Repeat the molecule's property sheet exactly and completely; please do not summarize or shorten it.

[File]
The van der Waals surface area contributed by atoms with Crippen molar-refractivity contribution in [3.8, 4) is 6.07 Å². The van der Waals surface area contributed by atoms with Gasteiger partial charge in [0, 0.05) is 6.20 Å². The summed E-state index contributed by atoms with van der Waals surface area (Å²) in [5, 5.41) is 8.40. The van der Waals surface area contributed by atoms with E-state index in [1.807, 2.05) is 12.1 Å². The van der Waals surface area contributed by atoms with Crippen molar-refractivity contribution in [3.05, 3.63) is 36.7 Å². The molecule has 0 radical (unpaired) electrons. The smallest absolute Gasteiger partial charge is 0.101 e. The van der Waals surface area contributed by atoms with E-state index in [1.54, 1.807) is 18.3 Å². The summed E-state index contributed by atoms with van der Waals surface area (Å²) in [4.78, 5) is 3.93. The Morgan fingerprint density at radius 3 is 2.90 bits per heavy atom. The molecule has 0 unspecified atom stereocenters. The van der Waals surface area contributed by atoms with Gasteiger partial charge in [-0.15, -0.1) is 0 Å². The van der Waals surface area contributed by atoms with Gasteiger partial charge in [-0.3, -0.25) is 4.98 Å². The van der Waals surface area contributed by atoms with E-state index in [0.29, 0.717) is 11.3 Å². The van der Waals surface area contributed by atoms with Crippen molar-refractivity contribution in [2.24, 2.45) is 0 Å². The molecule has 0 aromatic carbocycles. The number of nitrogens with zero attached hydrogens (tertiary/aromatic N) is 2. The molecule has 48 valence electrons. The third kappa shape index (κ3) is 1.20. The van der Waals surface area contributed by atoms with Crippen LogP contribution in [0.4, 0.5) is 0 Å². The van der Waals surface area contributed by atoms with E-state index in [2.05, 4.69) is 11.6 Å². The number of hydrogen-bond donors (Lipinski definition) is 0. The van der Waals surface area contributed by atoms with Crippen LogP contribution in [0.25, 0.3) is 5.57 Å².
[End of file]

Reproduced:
The van der Waals surface area contributed by atoms with Crippen molar-refractivity contribution in [3.8, 4) is 6.07 Å². The van der Waals surface area contributed by atoms with Gasteiger partial charge in [0, 0.05) is 6.20 Å². The summed E-state index contributed by atoms with van der Waals surface area (Å²) in [5, 5.41) is 8.40. The van der Waals surface area contributed by atoms with E-state index in [1.807, 2.05) is 12.1 Å². The van der Waals surface area contributed by atoms with Crippen molar-refractivity contribution in [3.05, 3.63) is 36.7 Å². The molecule has 0 radical (unpaired) electrons. The smallest absolute Gasteiger partial charge is 0.101 e. The van der Waals surface area contributed by atoms with E-state index in [1.54, 1.807) is 18.3 Å². The summed E-state index contributed by atoms with van der Waals surface area (Å²) in [4.78, 5) is 3.93. The Morgan fingerprint density at radius 3 is 2.90 bits per heavy atom. The molecule has 0 unspecified atom stereocenters. The van der Waals surface area contributed by atoms with Gasteiger partial charge in [-0.15, -0.1) is 0 Å². The van der Waals surface area contributed by atoms with Gasteiger partial charge in [-0.3, -0.25) is 4.98 Å². The van der Waals surface area contributed by atoms with E-state index in [0.29, 0.717) is 11.3 Å². The van der Waals surface area contributed by atoms with Crippen molar-refractivity contribution in [2.24, 2.45) is 0 Å². The molecule has 0 aromatic carbocycles. The number of nitrogens with zero attached hydrogens (tertiary/aromatic N) is 2. The molecule has 48 valence electrons. The third kappa shape index (κ3) is 1.20. The van der Waals surface area contributed by atoms with Crippen LogP contribution in [0.4, 0.5) is 0 Å². The van der Waals surface area contributed by atoms with E-state index in [2.05, 4.69) is 11.6 Å². The number of hydrogen-bond donors (Lipinski definition) is 0. The van der Waals surface area contributed by atoms with Crippen LogP contribution in [0.25, 0.3) is 5.57 Å².